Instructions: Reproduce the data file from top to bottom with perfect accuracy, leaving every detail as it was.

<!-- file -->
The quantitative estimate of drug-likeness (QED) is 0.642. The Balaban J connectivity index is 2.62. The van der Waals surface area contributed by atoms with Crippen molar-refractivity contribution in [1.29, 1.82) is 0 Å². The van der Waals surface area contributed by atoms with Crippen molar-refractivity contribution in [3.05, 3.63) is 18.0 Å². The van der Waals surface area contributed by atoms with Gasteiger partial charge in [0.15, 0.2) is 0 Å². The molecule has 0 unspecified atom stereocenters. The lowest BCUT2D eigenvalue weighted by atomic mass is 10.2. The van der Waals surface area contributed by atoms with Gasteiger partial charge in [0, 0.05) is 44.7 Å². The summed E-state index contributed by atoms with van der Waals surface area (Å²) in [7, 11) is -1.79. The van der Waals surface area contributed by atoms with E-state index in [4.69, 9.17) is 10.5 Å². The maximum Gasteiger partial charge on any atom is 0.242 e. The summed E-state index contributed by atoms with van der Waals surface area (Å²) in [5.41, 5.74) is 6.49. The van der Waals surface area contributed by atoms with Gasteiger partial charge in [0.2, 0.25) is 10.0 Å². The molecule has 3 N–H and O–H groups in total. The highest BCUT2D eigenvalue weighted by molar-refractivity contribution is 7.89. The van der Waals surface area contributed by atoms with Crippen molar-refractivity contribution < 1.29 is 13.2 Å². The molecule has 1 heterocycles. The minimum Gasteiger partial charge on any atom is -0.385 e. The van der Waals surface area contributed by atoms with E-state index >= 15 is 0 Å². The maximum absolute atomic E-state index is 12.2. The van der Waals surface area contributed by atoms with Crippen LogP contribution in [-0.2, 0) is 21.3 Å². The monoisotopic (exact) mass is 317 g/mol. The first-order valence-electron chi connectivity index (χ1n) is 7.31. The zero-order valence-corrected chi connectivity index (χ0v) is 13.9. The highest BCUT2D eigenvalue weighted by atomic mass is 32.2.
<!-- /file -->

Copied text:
The quantitative estimate of drug-likeness (QED) is 0.642. The Balaban J connectivity index is 2.62. The van der Waals surface area contributed by atoms with Crippen molar-refractivity contribution in [1.29, 1.82) is 0 Å². The van der Waals surface area contributed by atoms with Crippen molar-refractivity contribution in [3.05, 3.63) is 18.0 Å². The van der Waals surface area contributed by atoms with Gasteiger partial charge in [0.15, 0.2) is 0 Å². The molecule has 0 unspecified atom stereocenters. The lowest BCUT2D eigenvalue weighted by atomic mass is 10.2. The van der Waals surface area contributed by atoms with Gasteiger partial charge in [0, 0.05) is 44.7 Å². The summed E-state index contributed by atoms with van der Waals surface area (Å²) in [7, 11) is -1.79. The van der Waals surface area contributed by atoms with E-state index in [4.69, 9.17) is 10.5 Å². The maximum Gasteiger partial charge on any atom is 0.242 e. The summed E-state index contributed by atoms with van der Waals surface area (Å²) in [5.41, 5.74) is 6.49. The van der Waals surface area contributed by atoms with Gasteiger partial charge in [0.2, 0.25) is 10.0 Å². The molecule has 3 N–H and O–H groups in total. The highest BCUT2D eigenvalue weighted by molar-refractivity contribution is 7.89. The van der Waals surface area contributed by atoms with Crippen molar-refractivity contribution < 1.29 is 13.2 Å². The molecule has 1 heterocycles. The minimum Gasteiger partial charge on any atom is -0.385 e. The van der Waals surface area contributed by atoms with E-state index >= 15 is 0 Å². The maximum absolute atomic E-state index is 12.2. The van der Waals surface area contributed by atoms with Crippen LogP contribution in [-0.2, 0) is 21.3 Å². The monoisotopic (exact) mass is 317 g/mol. The first-order valence-electron chi connectivity index (χ1n) is 7.31. The zero-order valence-corrected chi connectivity index (χ0v) is 13.9. The highest BCUT2D eigenvalue weighted by atomic mass is 32.2.